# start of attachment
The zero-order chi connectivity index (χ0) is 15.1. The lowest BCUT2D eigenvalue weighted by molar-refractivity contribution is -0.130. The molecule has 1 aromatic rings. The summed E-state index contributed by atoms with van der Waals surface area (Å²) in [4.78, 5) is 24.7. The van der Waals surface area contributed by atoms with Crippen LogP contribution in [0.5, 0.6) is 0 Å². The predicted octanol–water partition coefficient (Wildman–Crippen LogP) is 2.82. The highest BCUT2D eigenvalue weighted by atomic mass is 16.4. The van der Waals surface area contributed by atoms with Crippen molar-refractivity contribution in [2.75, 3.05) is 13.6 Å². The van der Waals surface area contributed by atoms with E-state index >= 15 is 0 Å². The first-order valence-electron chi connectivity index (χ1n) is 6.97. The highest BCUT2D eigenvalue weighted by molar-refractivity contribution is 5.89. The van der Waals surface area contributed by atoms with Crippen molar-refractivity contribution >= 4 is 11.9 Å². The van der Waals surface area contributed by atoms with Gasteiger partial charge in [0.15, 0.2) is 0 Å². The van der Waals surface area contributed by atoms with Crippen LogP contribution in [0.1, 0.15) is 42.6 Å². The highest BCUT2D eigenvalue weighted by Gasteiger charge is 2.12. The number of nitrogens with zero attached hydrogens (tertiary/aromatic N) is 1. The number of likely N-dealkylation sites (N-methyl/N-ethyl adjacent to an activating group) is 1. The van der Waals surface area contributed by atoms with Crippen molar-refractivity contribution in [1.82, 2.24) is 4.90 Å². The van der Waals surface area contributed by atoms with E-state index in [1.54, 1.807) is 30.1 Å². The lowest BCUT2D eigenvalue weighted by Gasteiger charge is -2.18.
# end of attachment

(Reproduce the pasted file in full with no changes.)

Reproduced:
The zero-order chi connectivity index (χ0) is 15.1. The lowest BCUT2D eigenvalue weighted by molar-refractivity contribution is -0.130. The molecule has 1 aromatic rings. The summed E-state index contributed by atoms with van der Waals surface area (Å²) in [4.78, 5) is 24.7. The van der Waals surface area contributed by atoms with Crippen LogP contribution in [0.5, 0.6) is 0 Å². The predicted octanol–water partition coefficient (Wildman–Crippen LogP) is 2.82. The highest BCUT2D eigenvalue weighted by atomic mass is 16.4. The van der Waals surface area contributed by atoms with Crippen molar-refractivity contribution in [2.75, 3.05) is 13.6 Å². The van der Waals surface area contributed by atoms with E-state index >= 15 is 0 Å². The first-order valence-electron chi connectivity index (χ1n) is 6.97. The highest BCUT2D eigenvalue weighted by molar-refractivity contribution is 5.89. The van der Waals surface area contributed by atoms with Crippen molar-refractivity contribution >= 4 is 11.9 Å². The van der Waals surface area contributed by atoms with Gasteiger partial charge in [0.15, 0.2) is 0 Å². The van der Waals surface area contributed by atoms with Crippen LogP contribution in [0.1, 0.15) is 42.6 Å². The highest BCUT2D eigenvalue weighted by Gasteiger charge is 2.12. The number of nitrogens with zero attached hydrogens (tertiary/aromatic N) is 1. The number of likely N-dealkylation sites (N-methyl/N-ethyl adjacent to an activating group) is 1. The van der Waals surface area contributed by atoms with Crippen molar-refractivity contribution in [1.82, 2.24) is 4.90 Å². The van der Waals surface area contributed by atoms with E-state index in [1.54, 1.807) is 30.1 Å². The lowest BCUT2D eigenvalue weighted by Gasteiger charge is -2.18.